IRS Commissioner Says More Money, Resources Needed To Collect Taxes In Today’s Economy
Reuters -The U.S. Internal Revenue Service needs more and consistent funding to help close a “tax gap” that is leaving perhaps more than $1 trillion in legally owed taxes uncollected every year, IRS Commissioner Charles Rettig said on Tuesday.
Rettig told the Senate Finance Committee that new sources of wealth have arisen since 2011-2013, when the last official annual tax gap estimate of $441 billion was made, including cryptocurrencies and the rising use of complex, foreign-source income.
“If you add those in, I think it would not be outlandish, that the actual tax gap could approach, and possibly exceed $1 trillion” on an annual basis, Rettig said.
Rettig said the agency is “outgunned” by increasingly sophisticated tax avoidance schemes and budget cuts have left it with about 17,000 fewer revenue enforcement staff than it had a decade ago.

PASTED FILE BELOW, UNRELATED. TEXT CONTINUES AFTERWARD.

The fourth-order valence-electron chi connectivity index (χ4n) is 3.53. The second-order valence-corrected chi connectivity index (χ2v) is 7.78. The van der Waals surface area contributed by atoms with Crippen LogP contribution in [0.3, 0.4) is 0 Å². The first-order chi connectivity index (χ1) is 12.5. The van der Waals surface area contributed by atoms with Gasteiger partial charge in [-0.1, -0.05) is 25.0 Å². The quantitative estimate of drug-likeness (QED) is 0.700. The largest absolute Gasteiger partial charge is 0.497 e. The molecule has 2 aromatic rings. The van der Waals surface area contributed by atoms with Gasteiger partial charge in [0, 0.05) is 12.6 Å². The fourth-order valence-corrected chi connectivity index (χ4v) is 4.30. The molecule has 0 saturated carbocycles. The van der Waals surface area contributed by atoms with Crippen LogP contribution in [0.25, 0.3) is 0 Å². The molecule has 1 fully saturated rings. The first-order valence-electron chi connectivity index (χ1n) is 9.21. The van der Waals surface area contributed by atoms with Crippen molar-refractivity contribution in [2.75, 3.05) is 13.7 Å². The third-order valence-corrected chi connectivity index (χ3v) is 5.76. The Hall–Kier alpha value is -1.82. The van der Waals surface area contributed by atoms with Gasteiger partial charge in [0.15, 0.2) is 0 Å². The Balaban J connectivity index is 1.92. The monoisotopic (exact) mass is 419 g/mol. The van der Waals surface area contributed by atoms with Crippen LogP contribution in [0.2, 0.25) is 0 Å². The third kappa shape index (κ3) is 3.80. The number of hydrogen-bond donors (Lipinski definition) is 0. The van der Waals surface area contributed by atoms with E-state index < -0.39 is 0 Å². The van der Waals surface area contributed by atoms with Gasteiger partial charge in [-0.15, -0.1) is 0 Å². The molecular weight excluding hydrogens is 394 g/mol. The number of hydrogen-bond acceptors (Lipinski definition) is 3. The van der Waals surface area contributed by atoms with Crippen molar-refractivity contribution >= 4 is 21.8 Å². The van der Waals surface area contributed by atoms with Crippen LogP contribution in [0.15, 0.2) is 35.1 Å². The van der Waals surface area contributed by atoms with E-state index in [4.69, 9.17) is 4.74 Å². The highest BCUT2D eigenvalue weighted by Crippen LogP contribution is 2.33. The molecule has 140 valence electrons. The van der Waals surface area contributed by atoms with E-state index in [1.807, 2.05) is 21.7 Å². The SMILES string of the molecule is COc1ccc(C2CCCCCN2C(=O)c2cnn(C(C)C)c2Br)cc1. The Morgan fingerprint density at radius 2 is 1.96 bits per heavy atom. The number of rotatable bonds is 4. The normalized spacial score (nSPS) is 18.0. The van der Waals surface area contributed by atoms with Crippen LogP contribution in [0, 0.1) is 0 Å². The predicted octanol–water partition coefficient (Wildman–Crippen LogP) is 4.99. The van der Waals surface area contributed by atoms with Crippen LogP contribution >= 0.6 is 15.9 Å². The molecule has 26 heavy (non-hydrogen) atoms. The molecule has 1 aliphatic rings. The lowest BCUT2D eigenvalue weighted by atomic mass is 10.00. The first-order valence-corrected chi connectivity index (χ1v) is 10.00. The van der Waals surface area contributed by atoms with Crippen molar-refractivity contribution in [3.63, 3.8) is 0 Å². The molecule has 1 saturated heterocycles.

He called for Congress to provide “consistent, timely, adequate and multi-year funding.”
The Biden administration’s fiscal 2022 budget request would boost the IRS budget by about $1.3 billion, or 10.4% over current levels. The proposed $13.2 billion IRS budget would include an additional $900 million for tax enforcement in fiscal 2022, which starts on Oct. 1.
The Biden administration has already announced it will attempt to raise the business tax rate and will attempt to improve international tax collections.
The tax gap represents under-reported income, under-payment or non-payment of taxes owed and exaggeration of claimed tax breaks such as deductions and credits.
One area that Rettig told senators would help capture unreported income would be requiring transactions in cryptocurrencies such as Bitcoin to be reported, similar to the way that securities transactions are reported.
Using “1099” forms to report these transactions would help the IRS to tax capital gains in cryptocurrency investments, which now have a market capitalization of around $2 trillion, Rettig said.
In recent years the IRS has admitted it does not audit rich Americans, because the agency does not have the resources or the money.
(Reporting by David Lawder; editing by Grant McCool)